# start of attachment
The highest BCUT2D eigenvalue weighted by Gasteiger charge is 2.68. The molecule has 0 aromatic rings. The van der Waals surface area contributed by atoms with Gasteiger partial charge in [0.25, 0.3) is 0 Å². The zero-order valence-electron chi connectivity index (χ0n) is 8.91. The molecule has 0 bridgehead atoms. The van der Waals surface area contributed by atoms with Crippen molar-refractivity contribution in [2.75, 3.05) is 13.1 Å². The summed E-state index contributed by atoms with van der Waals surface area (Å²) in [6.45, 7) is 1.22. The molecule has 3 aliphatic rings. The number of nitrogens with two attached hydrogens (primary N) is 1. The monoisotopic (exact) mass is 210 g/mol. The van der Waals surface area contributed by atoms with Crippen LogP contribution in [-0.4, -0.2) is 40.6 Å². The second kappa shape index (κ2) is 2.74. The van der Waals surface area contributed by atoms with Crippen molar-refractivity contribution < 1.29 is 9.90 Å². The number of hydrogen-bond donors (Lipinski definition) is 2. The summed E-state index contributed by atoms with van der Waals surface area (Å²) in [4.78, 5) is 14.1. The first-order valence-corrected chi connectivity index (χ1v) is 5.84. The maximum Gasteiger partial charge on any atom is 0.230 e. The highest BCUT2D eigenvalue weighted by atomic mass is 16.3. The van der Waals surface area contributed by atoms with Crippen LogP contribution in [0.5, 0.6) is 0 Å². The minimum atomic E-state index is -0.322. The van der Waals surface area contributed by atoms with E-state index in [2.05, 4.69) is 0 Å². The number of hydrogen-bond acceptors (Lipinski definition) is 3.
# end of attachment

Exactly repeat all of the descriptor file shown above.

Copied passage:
The highest BCUT2D eigenvalue weighted by Gasteiger charge is 2.68. The molecule has 0 aromatic rings. The van der Waals surface area contributed by atoms with Gasteiger partial charge in [0.25, 0.3) is 0 Å². The zero-order valence-electron chi connectivity index (χ0n) is 8.91. The molecule has 0 bridgehead atoms. The van der Waals surface area contributed by atoms with Crippen molar-refractivity contribution in [2.75, 3.05) is 13.1 Å². The summed E-state index contributed by atoms with van der Waals surface area (Å²) in [6.45, 7) is 1.22. The molecule has 3 aliphatic rings. The number of nitrogens with two attached hydrogens (primary N) is 1. The monoisotopic (exact) mass is 210 g/mol. The van der Waals surface area contributed by atoms with Crippen LogP contribution in [-0.4, -0.2) is 40.6 Å². The second kappa shape index (κ2) is 2.74. The van der Waals surface area contributed by atoms with Crippen molar-refractivity contribution < 1.29 is 9.90 Å². The number of hydrogen-bond donors (Lipinski definition) is 2. The summed E-state index contributed by atoms with van der Waals surface area (Å²) in [4.78, 5) is 14.1. The first-order valence-corrected chi connectivity index (χ1v) is 5.84. The maximum Gasteiger partial charge on any atom is 0.230 e. The highest BCUT2D eigenvalue weighted by atomic mass is 16.3. The van der Waals surface area contributed by atoms with Crippen LogP contribution in [0.5, 0.6) is 0 Å². The minimum atomic E-state index is -0.322. The van der Waals surface area contributed by atoms with E-state index in [2.05, 4.69) is 0 Å². The number of hydrogen-bond acceptors (Lipinski definition) is 3.